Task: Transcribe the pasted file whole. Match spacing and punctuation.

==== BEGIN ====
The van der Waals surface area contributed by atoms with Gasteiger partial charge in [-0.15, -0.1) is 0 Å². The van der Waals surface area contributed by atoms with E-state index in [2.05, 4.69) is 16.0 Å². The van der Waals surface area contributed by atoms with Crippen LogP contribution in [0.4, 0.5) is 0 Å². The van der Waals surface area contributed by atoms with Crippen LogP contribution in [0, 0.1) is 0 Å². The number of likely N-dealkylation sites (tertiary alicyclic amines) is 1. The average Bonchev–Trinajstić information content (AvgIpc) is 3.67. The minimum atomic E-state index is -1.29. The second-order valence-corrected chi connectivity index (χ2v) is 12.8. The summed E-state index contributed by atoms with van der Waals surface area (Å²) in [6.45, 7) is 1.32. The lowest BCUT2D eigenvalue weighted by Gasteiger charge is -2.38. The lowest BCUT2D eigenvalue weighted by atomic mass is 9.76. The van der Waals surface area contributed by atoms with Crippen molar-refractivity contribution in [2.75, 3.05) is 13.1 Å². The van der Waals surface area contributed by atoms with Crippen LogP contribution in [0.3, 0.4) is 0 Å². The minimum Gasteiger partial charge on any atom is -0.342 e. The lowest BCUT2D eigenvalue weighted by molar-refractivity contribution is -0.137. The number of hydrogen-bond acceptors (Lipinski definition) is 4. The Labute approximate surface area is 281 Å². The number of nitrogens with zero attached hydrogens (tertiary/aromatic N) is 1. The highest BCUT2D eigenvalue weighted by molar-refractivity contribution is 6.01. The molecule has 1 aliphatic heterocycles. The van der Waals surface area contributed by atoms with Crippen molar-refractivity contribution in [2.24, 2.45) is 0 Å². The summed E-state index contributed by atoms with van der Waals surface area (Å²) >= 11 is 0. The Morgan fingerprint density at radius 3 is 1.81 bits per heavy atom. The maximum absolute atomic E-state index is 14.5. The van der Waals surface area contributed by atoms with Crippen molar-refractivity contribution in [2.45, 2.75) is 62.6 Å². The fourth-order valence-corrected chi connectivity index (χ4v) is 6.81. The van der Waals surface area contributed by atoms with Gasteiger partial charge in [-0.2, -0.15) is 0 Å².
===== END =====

The van der Waals surface area contributed by atoms with Gasteiger partial charge in [-0.15, -0.1) is 0 Å². The van der Waals surface area contributed by atoms with E-state index in [2.05, 4.69) is 16.0 Å². The van der Waals surface area contributed by atoms with Crippen LogP contribution in [0.4, 0.5) is 0 Å². The van der Waals surface area contributed by atoms with Crippen LogP contribution in [0, 0.1) is 0 Å². The number of likely N-dealkylation sites (tertiary alicyclic amines) is 1. The average Bonchev–Trinajstić information content (AvgIpc) is 3.67. The minimum atomic E-state index is -1.29. The second-order valence-corrected chi connectivity index (χ2v) is 12.8. The summed E-state index contributed by atoms with van der Waals surface area (Å²) in [6.45, 7) is 1.32. The lowest BCUT2D eigenvalue weighted by Gasteiger charge is -2.38. The lowest BCUT2D eigenvalue weighted by atomic mass is 9.76. The van der Waals surface area contributed by atoms with Crippen molar-refractivity contribution in [2.75, 3.05) is 13.1 Å². The van der Waals surface area contributed by atoms with Crippen LogP contribution in [0.3, 0.4) is 0 Å². The minimum Gasteiger partial charge on any atom is -0.342 e. The lowest BCUT2D eigenvalue weighted by molar-refractivity contribution is -0.137. The number of hydrogen-bond acceptors (Lipinski definition) is 4. The Labute approximate surface area is 281 Å². The number of nitrogens with zero attached hydrogens (tertiary/aromatic N) is 1. The highest BCUT2D eigenvalue weighted by molar-refractivity contribution is 6.01. The molecule has 1 aliphatic heterocycles. The van der Waals surface area contributed by atoms with Crippen molar-refractivity contribution in [2.24, 2.45) is 0 Å². The summed E-state index contributed by atoms with van der Waals surface area (Å²) >= 11 is 0. The Morgan fingerprint density at radius 3 is 1.81 bits per heavy atom. The maximum absolute atomic E-state index is 14.5. The van der Waals surface area contributed by atoms with Crippen molar-refractivity contribution in [2.45, 2.75) is 62.6 Å². The fourth-order valence-corrected chi connectivity index (χ4v) is 6.81. The van der Waals surface area contributed by atoms with Gasteiger partial charge in [-0.2, -0.15) is 0 Å².